Antonio Brown Used To Be A Homeless Teenager, Now He's An NFL Star
With only a 5-foot-10, 186 pound frame to his name, there is a strong argument that Antonio Brown might be, pound-for-pound, the best wide receiver in the NFL.
Between the past two seasons alone, Brown caught just under 240 receptions. Last year, he obliterated the Pittsburgh Steelers' previous franchise record for receiving yards, which he set himself, with 1,698 of his own.
That mark was also good for second all-time in the NFL.
Now, with the Miami native entering the sixth season of his career at 27 years of age, it's safe to say Brown has proved himself as a bonafide stud.
It's also safe to say the now black and yellow Rolls Royce-riding Pro Bowler has come a long way from where he was in high school.
Why? Because Antonio Brown's gone from homeless teenager to an NFL star.
Before Brown was a standout receiver at Central Michigan University, the Florida native was a teenager who grew up in the Liberty City neighborhood of Miami.
Liberty City can be described as a lot of things; people from the neighborhood itself will describe it as "rough," and that's exactly what Brown says his teenage years were.
One would imagine that even the average life in Liberty City would be far from settled, but Brown's, at least at one point, seemed even worse than that.
The Steelers star is the son of "Touchdown" Eddie Brown, a former Arena Football League player.
Eddie Brown was voted the league's greatest player ever, even ahead of Kurt Warner, as Scout.com's Jim Wexell notes, but Dad wasn't around during Antonio's teenage years.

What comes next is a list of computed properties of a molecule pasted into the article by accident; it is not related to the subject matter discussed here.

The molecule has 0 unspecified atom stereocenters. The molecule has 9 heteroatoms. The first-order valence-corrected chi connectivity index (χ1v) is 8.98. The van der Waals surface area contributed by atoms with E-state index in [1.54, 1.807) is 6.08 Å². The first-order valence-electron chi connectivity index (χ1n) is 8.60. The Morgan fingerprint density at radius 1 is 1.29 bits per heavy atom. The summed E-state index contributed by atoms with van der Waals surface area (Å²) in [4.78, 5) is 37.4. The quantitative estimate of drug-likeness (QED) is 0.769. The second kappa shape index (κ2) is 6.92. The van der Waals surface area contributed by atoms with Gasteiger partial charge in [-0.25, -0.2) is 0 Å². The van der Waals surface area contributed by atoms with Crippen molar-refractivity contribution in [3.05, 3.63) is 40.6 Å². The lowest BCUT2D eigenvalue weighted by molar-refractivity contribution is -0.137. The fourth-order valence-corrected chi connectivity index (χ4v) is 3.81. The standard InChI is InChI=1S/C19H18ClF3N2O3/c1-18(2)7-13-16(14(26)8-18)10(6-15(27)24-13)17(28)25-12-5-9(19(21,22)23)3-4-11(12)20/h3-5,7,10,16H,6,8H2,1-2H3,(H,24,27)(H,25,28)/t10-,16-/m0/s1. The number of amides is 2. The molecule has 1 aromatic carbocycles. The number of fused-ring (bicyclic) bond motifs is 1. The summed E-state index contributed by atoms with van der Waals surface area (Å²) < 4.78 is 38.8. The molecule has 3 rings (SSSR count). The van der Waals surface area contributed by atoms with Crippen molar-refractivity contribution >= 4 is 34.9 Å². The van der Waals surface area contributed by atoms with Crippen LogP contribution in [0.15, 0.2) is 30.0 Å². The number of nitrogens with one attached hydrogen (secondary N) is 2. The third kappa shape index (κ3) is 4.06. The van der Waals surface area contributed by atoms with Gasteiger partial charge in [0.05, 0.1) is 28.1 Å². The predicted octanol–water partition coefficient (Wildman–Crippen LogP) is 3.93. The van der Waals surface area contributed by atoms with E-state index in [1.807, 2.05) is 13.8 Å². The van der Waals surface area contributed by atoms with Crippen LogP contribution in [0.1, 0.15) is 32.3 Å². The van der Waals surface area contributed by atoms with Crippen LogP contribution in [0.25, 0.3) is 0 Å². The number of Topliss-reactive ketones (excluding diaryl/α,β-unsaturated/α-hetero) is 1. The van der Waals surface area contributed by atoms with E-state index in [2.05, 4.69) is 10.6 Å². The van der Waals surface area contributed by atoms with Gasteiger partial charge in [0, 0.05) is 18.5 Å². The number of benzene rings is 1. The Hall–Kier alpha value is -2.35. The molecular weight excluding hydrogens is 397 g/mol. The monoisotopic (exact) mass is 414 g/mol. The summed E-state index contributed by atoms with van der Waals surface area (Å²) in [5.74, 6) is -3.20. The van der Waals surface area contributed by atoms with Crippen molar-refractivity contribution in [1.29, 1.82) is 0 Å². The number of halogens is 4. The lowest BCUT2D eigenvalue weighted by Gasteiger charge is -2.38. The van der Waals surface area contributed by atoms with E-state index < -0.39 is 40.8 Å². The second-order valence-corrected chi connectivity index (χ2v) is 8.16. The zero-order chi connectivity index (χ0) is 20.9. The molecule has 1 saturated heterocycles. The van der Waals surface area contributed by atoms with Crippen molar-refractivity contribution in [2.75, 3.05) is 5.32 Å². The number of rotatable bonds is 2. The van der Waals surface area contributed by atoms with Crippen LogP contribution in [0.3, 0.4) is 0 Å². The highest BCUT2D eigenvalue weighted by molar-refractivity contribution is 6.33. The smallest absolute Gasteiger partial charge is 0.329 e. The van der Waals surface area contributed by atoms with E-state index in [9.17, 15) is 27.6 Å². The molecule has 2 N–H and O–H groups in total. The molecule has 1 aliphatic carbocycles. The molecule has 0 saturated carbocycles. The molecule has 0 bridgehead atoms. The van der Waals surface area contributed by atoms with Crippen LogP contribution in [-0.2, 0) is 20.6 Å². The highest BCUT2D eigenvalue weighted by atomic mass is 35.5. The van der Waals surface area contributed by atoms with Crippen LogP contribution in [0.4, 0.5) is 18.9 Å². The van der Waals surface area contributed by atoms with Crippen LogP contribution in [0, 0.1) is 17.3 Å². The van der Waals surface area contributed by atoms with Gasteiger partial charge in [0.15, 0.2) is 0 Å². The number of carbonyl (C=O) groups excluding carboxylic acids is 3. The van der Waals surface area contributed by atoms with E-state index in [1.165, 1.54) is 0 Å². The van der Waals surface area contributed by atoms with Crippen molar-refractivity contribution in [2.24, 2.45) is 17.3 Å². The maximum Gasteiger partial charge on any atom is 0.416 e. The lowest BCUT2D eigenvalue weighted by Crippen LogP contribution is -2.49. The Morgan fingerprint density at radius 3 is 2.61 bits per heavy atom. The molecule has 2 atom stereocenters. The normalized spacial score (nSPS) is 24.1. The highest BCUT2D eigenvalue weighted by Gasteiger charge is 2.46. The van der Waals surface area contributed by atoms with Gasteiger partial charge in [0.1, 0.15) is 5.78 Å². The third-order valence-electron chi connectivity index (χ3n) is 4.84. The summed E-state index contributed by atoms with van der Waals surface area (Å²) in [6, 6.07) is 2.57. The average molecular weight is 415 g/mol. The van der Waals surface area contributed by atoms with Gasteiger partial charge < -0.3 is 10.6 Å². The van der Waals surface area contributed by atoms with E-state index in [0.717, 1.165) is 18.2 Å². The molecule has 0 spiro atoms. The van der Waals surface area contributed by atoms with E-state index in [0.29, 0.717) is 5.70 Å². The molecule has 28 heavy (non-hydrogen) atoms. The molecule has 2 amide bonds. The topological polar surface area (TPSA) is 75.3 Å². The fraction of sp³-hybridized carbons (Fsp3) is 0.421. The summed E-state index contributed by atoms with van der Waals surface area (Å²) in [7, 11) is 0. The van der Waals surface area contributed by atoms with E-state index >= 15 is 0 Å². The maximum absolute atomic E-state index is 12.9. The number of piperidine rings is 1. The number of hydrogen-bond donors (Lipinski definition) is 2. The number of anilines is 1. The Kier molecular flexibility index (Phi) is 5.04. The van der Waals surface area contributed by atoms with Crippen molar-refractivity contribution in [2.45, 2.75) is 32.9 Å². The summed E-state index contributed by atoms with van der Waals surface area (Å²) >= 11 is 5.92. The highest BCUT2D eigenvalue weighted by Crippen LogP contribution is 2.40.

Instead, the younger Brown lived with his mother. That is, until she remarried, at which point Antonio was thrown out of the house for a reason that is never (or at least seldom) specified when Brown tells his story publicly.
The bottom line, though? Antonio Brown was homeless for around six months during his senior year of high school, he told the Detroit Free Press.
Brown gave his most in-depth, concise account of those days in an interview with Dan LeBetard's "Highly Questionable" in 2012.
Following high school, Brown was denied the chance to play college football at Florida State because of academic reasons.
He instead went to North Carolina Tech, a prep school were he could play out another year while waiting to retake the SAT.
It was at NC Tech that he started getting recruited by a receivers coach at West Virginia. When said coach left WVU for Central Michigan, Brown followed.
He was so impressive as a walk-on there, that he was offered a scholarship just a short time into his first season.
For the next years, he proceeded to be impressive, to the point that he became a legitimate NFL prospect.
The rest, as they say, is history:
Despite what Antonio Brown has been through, these days, fans mostly know him for one thing: being great
After the 2014 season, he was voted by peers as the eighth best player in the NFL.
The only wide receiver to top him was the 6-foot-5 Calvin Johnson, at no. 5.
Brown is small, but his footwork is on another level.
Antonio Brown is a savagepic.twitter.com/lejddPcDcE — Andre McCants Jr (@Chief_dre36) August 4, 2015